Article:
“Before proceeding from Cape Cod the pilgrms sent out three exploring expeditions in their small boat. On the third of these trips, undertaken with doubt and fear, Richard Warren was a participant. They set out on the 16th of December (which was the 6th in the old calendar) . . . Morton wrote: . . . so ten of our men were appointed who were of themselves willing to undertake it, to wit, Captaine Standish, Maister Carver, William Bradford, Edward Winsloe, John Tilley, Edward Tilley, John Houland, and three of London, Richard Warren, Steeven Hopkins, and Edward Dotte.’ “ 405

“The commencement of the settlements at Yarmouth and Eastham brought the remainder of the intervening tract of the ‘purchasers or old comers’ into more direct notice, and offered inducements to such of the number who still retained their rights to the reserve, viz: - Mr. William Bradford, Mr. Thomas Prence, Mr. John Howland, Mr. William Collier, Nicholas Snow, thomas Clark, Edward Banges, Experience Mitchell, Joseph Rogers, Stephen Deane and Giles Hopkins, to have a division of some portion of it made. . . . Of the eleven lots laid out . . . the ninth lot, east of the eighth, three acres in length, was laid out to John Howland . . . ” 406

“The year the ‘purchasers or old comers’ made tha alotment does not appear upon record. There is reason to believe it was some few years ater 1657. These lots, ten in number, were all laid out parallel with the Indian line. . . The sixth lot, eastwardly of the fifth and adjoining, was laid out to ‘Mr. John Howland.’ This, too, is called ‘a half share’ lot.” 406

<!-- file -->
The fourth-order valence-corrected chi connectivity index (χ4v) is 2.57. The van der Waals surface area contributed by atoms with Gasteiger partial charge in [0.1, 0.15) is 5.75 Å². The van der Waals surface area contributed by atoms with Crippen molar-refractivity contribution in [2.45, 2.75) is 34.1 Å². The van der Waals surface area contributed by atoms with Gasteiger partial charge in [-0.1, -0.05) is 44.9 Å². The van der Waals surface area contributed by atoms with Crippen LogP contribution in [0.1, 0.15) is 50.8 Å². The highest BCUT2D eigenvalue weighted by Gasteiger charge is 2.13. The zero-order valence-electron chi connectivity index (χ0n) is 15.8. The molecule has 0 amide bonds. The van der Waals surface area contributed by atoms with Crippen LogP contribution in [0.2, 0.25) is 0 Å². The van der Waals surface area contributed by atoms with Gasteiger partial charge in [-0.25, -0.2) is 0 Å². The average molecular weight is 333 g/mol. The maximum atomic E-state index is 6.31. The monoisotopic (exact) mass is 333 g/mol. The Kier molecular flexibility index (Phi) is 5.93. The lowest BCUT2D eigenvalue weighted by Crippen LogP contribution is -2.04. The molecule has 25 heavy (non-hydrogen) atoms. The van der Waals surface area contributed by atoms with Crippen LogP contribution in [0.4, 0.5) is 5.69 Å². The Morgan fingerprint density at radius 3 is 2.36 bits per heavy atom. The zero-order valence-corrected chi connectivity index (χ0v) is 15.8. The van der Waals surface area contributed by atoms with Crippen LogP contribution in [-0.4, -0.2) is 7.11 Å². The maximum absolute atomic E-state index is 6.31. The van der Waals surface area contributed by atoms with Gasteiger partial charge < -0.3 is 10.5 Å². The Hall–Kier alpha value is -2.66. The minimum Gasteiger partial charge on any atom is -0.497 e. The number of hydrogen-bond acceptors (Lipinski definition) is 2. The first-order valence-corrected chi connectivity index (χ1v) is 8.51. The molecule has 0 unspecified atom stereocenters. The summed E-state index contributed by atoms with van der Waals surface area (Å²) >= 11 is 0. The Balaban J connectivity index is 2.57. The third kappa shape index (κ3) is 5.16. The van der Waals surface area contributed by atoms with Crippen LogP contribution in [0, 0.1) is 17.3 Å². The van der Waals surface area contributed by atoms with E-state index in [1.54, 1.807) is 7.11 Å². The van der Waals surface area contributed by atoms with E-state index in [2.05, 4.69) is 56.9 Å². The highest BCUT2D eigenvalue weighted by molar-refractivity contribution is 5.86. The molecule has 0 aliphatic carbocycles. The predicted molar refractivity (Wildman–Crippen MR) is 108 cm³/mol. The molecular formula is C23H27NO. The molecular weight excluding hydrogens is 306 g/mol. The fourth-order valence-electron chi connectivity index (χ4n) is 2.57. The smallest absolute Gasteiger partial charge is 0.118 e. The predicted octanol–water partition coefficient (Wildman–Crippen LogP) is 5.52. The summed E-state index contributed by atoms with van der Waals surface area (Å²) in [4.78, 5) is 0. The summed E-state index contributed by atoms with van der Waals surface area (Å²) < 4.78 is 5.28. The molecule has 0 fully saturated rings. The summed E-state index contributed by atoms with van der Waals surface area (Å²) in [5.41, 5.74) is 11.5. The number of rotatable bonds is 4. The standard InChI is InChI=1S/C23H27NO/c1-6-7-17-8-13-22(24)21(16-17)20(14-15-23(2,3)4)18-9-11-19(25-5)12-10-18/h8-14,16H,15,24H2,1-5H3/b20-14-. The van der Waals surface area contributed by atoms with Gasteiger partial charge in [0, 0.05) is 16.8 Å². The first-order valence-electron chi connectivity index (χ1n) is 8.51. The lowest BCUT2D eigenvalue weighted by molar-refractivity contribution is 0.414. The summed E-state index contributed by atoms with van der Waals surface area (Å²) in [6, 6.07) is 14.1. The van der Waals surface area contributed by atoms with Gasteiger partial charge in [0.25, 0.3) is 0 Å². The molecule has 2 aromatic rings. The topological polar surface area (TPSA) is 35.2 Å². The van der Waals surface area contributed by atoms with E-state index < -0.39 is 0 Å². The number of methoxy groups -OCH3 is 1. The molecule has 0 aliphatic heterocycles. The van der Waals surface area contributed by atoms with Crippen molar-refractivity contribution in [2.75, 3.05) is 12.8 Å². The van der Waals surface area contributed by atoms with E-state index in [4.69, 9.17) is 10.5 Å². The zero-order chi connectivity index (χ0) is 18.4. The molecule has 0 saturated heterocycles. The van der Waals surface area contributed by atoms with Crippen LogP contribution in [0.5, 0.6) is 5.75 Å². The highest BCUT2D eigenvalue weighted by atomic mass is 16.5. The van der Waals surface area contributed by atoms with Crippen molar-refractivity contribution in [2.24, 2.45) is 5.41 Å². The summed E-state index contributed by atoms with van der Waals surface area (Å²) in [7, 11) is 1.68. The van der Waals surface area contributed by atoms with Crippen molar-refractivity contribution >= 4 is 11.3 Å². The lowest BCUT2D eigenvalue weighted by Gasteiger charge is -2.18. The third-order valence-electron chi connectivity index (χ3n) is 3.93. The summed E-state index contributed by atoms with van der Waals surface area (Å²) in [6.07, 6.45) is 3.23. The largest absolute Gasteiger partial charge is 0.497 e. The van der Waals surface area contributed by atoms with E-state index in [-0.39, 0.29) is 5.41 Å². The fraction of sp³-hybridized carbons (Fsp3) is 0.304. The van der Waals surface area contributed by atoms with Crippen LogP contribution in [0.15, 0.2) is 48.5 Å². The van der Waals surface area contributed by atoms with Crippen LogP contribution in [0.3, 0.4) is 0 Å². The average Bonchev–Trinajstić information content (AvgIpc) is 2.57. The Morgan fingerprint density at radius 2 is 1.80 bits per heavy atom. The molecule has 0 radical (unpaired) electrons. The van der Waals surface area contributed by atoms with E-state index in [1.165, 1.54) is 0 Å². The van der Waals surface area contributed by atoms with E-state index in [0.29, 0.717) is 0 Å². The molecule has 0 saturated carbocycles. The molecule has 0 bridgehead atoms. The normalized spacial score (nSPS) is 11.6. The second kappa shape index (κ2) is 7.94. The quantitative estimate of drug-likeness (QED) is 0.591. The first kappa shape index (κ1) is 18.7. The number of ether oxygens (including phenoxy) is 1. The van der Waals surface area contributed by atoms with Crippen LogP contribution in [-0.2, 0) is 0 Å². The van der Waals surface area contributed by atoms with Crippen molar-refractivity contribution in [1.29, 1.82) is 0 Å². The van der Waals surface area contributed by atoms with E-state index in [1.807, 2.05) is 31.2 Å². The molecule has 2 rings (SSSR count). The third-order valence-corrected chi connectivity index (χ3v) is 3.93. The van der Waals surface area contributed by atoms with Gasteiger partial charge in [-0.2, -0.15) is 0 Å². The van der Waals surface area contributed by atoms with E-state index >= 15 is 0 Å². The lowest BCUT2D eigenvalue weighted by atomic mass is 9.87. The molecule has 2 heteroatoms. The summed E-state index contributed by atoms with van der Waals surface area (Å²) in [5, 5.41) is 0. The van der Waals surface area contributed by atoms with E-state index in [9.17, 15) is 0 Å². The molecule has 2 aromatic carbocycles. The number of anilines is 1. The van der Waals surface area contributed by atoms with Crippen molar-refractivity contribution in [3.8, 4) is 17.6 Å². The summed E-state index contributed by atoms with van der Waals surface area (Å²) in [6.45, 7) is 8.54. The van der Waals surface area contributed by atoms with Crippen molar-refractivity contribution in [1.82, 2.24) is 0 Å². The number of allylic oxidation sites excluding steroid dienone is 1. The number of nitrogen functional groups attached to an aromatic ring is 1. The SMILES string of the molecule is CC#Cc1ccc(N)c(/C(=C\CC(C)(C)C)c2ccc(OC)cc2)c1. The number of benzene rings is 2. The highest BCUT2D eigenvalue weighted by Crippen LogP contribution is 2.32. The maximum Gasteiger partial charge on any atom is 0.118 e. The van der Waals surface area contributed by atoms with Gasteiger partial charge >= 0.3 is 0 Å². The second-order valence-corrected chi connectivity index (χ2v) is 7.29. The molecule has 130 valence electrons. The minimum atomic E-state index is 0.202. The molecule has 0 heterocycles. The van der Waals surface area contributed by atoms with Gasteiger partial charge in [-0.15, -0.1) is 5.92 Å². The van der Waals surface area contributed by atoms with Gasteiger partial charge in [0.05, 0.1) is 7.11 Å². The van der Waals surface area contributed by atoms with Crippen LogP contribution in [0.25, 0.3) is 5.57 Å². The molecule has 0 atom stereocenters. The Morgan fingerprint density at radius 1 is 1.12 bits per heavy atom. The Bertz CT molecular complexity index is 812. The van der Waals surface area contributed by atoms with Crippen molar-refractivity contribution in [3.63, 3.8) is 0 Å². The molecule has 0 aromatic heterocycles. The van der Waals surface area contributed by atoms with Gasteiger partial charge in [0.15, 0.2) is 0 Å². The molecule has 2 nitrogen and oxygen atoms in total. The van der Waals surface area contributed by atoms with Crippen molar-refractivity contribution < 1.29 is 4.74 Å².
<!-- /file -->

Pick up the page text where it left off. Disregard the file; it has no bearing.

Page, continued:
“John Wing now in possession of three lots of the Sesuit land laid out in 1653, on June 4 purchased of John Howland of Plymouth lot number nine, in the tier, together with all his right to land between the two rivers. By this purchase his lots, four in number, were united in one body, consitutuing a very large tract. For lot number nine he paid Mr. Howland fifteen pounds.” 406

“These partners (known as “The Undertakers’) . . . Three younger men of the colony also became partners: John Howland, John Alden and Thomas Prence.” 285

“John Howland was born circa 1592. ‘A lustie yonge man’ of 28, he came to New England on the Mayflower in 1620 as an indentured servant to John Carver. He was swept overboard during a storm but he was able to get hold of some topsail halyards which were trailing and managed to hand on until he was pulled in with a boat hook.
He was a signer of the Mayflower Compact on November 21, 1620, after which signing, his master, John Carver was elected the first Governor of the colony. John Carver had no children, and apparently John Howland inherited his estate after Carver’s death in April, 1621. Howland immediately bought his freedom.” 285

“On August 14, 1623, John married Elizabeth Tilley. . . John was very active in the life of the colony. He became one of the ‘Undertakers’ in 1627. He appears in many capacities during his life - as assessor, juror, on Governor Bradford’s council, selectman, and deputy to the General Court.
John died at the town of Plymouth, February 25, 1672, aged 80 years.” 285

“John Howland is the only one of the three brothers who came to his country in the Mayflower in 1620, thereby being one of the original Pilgrims who landed on Plymouth Rock. His was the thirteenth name on the list of forty-one persons who signed the memorable compact in the cabin of the Mayflower in ‘Cape Cod Harbor’ on the 21st of November, 1620. At this time he was 28 years of age. That he possessed sound judgment and business capacity is shown by the active duties which he assumed, and the trust which was reposed in him in all the early labors in establishing a settlement.” 278